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Under the watchful gaze of the strong-eyed dog.

By: Patricia Komar

Last Updated:


Sharp puppy teeth followed me up the stairs like a shark
out of water, nipping at my heels. Drawing blood. Every
night, as I climbed the stairs to go to bed, my new pup
was tight on my heels, delighting in his little game.

Bruno’s behaviour had me bewildered, but after a chat with
our trainer, I had more respect for the little guy. I learned that
Bruno was just exercising his instinctual abilities, doing what
Border Collies have been bred to do: herding—one of the oldest
canine professions. Little Bruno was herding me. I was his

Border Collies are among the many breeds of dogs, such as
the Australian Cattle Dog, Bouvier des Flandres, Canaan Dog,
German Shepherd, Corgi, Old English Sheepdog, Schnauzer,
and Poodle, that possess a herding instinct inherited from
their canine ancestors which hunted in packs by gathering and
driving their prey. These dogs benefit by being kept mentally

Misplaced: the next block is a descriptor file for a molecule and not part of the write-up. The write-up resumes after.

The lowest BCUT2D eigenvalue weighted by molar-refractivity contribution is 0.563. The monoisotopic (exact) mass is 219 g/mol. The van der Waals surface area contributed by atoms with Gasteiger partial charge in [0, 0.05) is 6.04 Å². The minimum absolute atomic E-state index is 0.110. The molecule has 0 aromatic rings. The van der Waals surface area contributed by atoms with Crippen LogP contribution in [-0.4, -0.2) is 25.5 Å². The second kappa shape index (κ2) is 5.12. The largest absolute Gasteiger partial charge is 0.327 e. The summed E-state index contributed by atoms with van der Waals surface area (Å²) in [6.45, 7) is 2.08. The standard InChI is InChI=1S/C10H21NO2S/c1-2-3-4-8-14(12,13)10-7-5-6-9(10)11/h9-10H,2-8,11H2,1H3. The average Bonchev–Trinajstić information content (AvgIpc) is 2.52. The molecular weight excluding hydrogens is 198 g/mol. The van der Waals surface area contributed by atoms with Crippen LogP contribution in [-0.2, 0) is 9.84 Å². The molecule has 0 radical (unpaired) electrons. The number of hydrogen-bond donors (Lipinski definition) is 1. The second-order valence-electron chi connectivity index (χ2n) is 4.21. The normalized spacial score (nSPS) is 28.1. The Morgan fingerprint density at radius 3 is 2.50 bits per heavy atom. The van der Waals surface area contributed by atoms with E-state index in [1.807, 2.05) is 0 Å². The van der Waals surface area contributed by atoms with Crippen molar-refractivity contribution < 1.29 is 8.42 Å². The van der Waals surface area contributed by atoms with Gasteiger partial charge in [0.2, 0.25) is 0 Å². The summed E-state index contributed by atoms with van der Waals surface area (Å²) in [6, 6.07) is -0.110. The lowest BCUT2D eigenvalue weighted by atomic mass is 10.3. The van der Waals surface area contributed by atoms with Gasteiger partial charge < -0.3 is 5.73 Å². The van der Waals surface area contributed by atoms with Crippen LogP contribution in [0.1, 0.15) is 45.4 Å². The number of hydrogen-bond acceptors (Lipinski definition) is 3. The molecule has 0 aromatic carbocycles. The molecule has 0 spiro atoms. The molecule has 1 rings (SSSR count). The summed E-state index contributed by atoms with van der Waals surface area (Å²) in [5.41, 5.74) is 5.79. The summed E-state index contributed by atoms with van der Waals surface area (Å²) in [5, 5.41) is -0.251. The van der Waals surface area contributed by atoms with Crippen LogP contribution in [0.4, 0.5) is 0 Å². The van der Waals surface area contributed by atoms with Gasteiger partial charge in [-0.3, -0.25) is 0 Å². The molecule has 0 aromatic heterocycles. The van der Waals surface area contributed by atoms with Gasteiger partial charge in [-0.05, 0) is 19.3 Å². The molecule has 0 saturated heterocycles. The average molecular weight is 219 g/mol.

and physically active with opportunities
to work. Even if you don’t have that
sprawling ranch under the big sky of
Montana, there are opportunities offered
to challenge you and your dog. The
American Kennel Club (AKC), Canadian
Kennel Club (CKC), American Herding
Breed Association (AHBA), and United
States Border Collie Handler’s Association
(USBCHA) are among the many organizations
that offer trials, training clinics, and seminars. Instinct testing is offered to determine a dog’s
interest in livestock. Herding trials, held in arenas or open fields,
include classes for the various experience levels such as Started,
Intermediate, and Advanced.

On Whidbey Island in Northern Puget Sound near Seattle,
Washington, Susan Crocker runs a farm that includes a 20-acre
field where she holds several USBCHA trials each year and two
smaller trial arenas for AKC and AHBA events. There are other
smaller areas where she trains herding dogs.

“I have three retired Australian Cattle Dogs and another that’s
currently the self-appointed chore dog, though he trials, too,”
Crocker says. “I also have two Australian Kelpies that I trial in all